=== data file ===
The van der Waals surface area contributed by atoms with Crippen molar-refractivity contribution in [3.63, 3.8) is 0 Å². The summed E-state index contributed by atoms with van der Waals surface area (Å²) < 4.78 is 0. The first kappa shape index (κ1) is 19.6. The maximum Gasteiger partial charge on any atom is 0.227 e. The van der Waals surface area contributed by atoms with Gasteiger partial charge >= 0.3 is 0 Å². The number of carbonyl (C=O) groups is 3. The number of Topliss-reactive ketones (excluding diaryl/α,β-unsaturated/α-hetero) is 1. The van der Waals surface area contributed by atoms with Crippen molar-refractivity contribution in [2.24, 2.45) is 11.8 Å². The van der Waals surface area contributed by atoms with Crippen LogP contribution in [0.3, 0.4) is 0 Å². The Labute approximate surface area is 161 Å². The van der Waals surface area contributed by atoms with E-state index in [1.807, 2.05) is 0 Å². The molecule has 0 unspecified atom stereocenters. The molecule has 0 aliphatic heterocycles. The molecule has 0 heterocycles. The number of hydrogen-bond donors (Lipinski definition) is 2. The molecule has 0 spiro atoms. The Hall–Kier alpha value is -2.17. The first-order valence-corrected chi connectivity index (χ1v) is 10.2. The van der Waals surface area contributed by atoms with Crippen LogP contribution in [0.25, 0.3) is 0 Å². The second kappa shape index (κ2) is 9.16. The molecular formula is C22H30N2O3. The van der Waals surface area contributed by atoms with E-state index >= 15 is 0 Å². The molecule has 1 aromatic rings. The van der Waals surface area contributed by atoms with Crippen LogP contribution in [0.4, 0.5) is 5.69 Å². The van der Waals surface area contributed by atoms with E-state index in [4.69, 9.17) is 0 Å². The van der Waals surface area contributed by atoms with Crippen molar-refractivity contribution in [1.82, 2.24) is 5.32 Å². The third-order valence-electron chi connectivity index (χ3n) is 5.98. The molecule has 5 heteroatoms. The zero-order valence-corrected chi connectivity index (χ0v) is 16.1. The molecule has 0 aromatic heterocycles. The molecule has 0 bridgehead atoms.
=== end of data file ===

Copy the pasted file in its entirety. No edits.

The van der Waals surface area contributed by atoms with Crippen molar-refractivity contribution in [3.63, 3.8) is 0 Å². The summed E-state index contributed by atoms with van der Waals surface area (Å²) < 4.78 is 0. The first kappa shape index (κ1) is 19.6. The maximum Gasteiger partial charge on any atom is 0.227 e. The van der Waals surface area contributed by atoms with Gasteiger partial charge >= 0.3 is 0 Å². The number of carbonyl (C=O) groups is 3. The number of Topliss-reactive ketones (excluding diaryl/α,β-unsaturated/α-hetero) is 1. The van der Waals surface area contributed by atoms with Crippen molar-refractivity contribution in [2.24, 2.45) is 11.8 Å². The van der Waals surface area contributed by atoms with Crippen LogP contribution in [0.3, 0.4) is 0 Å². The Labute approximate surface area is 161 Å². The van der Waals surface area contributed by atoms with E-state index in [1.807, 2.05) is 0 Å². The molecule has 0 unspecified atom stereocenters. The molecule has 0 aliphatic heterocycles. The molecule has 0 heterocycles. The number of hydrogen-bond donors (Lipinski definition) is 2. The molecule has 0 spiro atoms. The Hall–Kier alpha value is -2.17. The first-order valence-corrected chi connectivity index (χ1v) is 10.2. The van der Waals surface area contributed by atoms with Crippen LogP contribution in [0.25, 0.3) is 0 Å². The second kappa shape index (κ2) is 9.16. The molecular formula is C22H30N2O3. The van der Waals surface area contributed by atoms with E-state index >= 15 is 0 Å². The molecule has 1 aromatic rings. The van der Waals surface area contributed by atoms with Crippen LogP contribution in [0.4, 0.5) is 5.69 Å². The van der Waals surface area contributed by atoms with E-state index in [4.69, 9.17) is 0 Å². The van der Waals surface area contributed by atoms with Crippen molar-refractivity contribution in [1.82, 2.24) is 5.32 Å². The third-order valence-electron chi connectivity index (χ3n) is 5.98. The molecule has 5 heteroatoms. The zero-order valence-corrected chi connectivity index (χ0v) is 16.1. The molecule has 0 aromatic heterocycles. The molecule has 0 bridgehead atoms.